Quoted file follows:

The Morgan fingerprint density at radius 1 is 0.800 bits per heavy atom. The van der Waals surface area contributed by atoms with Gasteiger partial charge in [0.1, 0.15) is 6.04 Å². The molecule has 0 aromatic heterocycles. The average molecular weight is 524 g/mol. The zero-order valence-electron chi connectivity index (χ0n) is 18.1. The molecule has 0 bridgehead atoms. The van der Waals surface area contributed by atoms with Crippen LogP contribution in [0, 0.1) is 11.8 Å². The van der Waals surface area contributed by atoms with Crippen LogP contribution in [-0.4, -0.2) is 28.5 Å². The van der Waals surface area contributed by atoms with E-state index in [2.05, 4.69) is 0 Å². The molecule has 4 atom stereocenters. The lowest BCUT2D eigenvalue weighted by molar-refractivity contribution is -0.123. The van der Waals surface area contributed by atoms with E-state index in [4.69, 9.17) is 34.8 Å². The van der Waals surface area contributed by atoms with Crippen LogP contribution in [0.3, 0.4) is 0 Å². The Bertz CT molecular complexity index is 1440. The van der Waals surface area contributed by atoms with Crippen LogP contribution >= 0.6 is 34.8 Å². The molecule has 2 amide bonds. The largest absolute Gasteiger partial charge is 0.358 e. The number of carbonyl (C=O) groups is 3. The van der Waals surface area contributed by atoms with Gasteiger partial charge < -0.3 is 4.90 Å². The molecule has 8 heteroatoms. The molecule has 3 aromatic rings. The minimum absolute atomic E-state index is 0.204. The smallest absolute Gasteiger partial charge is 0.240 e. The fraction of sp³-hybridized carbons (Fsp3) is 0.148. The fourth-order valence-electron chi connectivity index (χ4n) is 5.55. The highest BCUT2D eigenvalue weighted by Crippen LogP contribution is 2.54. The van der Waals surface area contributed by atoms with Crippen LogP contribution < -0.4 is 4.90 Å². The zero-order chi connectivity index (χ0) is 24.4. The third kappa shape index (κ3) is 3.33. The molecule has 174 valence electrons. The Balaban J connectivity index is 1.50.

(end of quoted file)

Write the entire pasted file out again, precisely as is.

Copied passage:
The Morgan fingerprint density at radius 1 is 0.800 bits per heavy atom. The van der Waals surface area contributed by atoms with Gasteiger partial charge in [0.1, 0.15) is 6.04 Å². The molecule has 0 aromatic heterocycles. The average molecular weight is 524 g/mol. The zero-order valence-electron chi connectivity index (χ0n) is 18.1. The molecule has 0 bridgehead atoms. The van der Waals surface area contributed by atoms with Crippen LogP contribution in [0, 0.1) is 11.8 Å². The van der Waals surface area contributed by atoms with Crippen LogP contribution in [-0.4, -0.2) is 28.5 Å². The van der Waals surface area contributed by atoms with E-state index in [2.05, 4.69) is 0 Å². The molecule has 4 atom stereocenters. The lowest BCUT2D eigenvalue weighted by molar-refractivity contribution is -0.123. The van der Waals surface area contributed by atoms with E-state index in [4.69, 9.17) is 34.8 Å². The van der Waals surface area contributed by atoms with Crippen LogP contribution in [0.3, 0.4) is 0 Å². The Bertz CT molecular complexity index is 1440. The van der Waals surface area contributed by atoms with Crippen LogP contribution >= 0.6 is 34.8 Å². The molecule has 2 amide bonds. The largest absolute Gasteiger partial charge is 0.358 e. The number of carbonyl (C=O) groups is 3. The van der Waals surface area contributed by atoms with Gasteiger partial charge < -0.3 is 4.90 Å². The molecule has 8 heteroatoms. The molecule has 3 aromatic rings. The minimum absolute atomic E-state index is 0.204. The smallest absolute Gasteiger partial charge is 0.240 e. The fraction of sp³-hybridized carbons (Fsp3) is 0.148. The fourth-order valence-electron chi connectivity index (χ4n) is 5.55. The highest BCUT2D eigenvalue weighted by Crippen LogP contribution is 2.54. The van der Waals surface area contributed by atoms with Crippen LogP contribution < -0.4 is 4.90 Å². The zero-order chi connectivity index (χ0) is 24.4. The third kappa shape index (κ3) is 3.33. The molecule has 174 valence electrons. The Balaban J connectivity index is 1.50.